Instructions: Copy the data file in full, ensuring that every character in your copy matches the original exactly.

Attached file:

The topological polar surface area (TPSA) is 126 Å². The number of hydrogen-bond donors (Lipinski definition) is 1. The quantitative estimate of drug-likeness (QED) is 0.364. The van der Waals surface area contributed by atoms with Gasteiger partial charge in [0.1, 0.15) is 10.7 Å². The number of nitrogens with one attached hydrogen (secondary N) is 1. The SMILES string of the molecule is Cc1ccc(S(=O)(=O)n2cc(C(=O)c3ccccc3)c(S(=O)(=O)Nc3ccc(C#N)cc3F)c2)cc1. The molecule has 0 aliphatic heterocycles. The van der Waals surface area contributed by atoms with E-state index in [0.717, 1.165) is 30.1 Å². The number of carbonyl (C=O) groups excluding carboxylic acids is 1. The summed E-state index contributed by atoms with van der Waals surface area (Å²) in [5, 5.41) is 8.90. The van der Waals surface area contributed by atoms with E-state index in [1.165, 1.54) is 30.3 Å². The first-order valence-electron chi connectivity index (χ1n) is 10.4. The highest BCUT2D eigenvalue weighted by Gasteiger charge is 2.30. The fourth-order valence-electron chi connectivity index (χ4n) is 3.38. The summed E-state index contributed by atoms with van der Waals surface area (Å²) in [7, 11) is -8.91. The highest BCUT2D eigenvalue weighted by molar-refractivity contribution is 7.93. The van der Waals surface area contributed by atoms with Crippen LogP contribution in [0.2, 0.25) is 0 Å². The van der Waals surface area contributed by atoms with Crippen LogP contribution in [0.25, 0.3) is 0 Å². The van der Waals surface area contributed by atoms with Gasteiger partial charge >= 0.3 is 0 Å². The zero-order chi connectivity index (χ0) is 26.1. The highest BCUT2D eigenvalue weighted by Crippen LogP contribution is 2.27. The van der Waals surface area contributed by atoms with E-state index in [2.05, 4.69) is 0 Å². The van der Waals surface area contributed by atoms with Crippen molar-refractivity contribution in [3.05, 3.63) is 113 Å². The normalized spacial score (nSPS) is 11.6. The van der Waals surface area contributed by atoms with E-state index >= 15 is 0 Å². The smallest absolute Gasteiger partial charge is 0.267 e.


The topological polar surface area (TPSA) is 126 Å². The number of hydrogen-bond donors (Lipinski definition) is 1. The quantitative estimate of drug-likeness (QED) is 0.364. The van der Waals surface area contributed by atoms with Gasteiger partial charge in [0.1, 0.15) is 10.7 Å². The number of nitrogens with one attached hydrogen (secondary N) is 1. The SMILES string of the molecule is Cc1ccc(S(=O)(=O)n2cc(C(=O)c3ccccc3)c(S(=O)(=O)Nc3ccc(C#N)cc3F)c2)cc1. The molecule has 0 aliphatic heterocycles. The van der Waals surface area contributed by atoms with E-state index in [0.717, 1.165) is 30.1 Å². The number of carbonyl (C=O) groups excluding carboxylic acids is 1. The summed E-state index contributed by atoms with van der Waals surface area (Å²) in [5, 5.41) is 8.90. The van der Waals surface area contributed by atoms with E-state index in [1.165, 1.54) is 30.3 Å². The first-order valence-electron chi connectivity index (χ1n) is 10.4. The highest BCUT2D eigenvalue weighted by Gasteiger charge is 2.30. The fourth-order valence-electron chi connectivity index (χ4n) is 3.38. The summed E-state index contributed by atoms with van der Waals surface area (Å²) in [7, 11) is -8.91. The highest BCUT2D eigenvalue weighted by molar-refractivity contribution is 7.93. The van der Waals surface area contributed by atoms with Crippen LogP contribution in [0.2, 0.25) is 0 Å². The van der Waals surface area contributed by atoms with Crippen LogP contribution in [0.25, 0.3) is 0 Å². The van der Waals surface area contributed by atoms with Gasteiger partial charge >= 0.3 is 0 Å². The zero-order chi connectivity index (χ0) is 26.1. The highest BCUT2D eigenvalue weighted by Crippen LogP contribution is 2.27. The van der Waals surface area contributed by atoms with E-state index in [2.05, 4.69) is 0 Å². The van der Waals surface area contributed by atoms with Crippen molar-refractivity contribution in [3.05, 3.63) is 113 Å². The normalized spacial score (nSPS) is 11.6. The van der Waals surface area contributed by atoms with E-state index >= 15 is 0 Å². The smallest absolute Gasteiger partial charge is 0.267 e.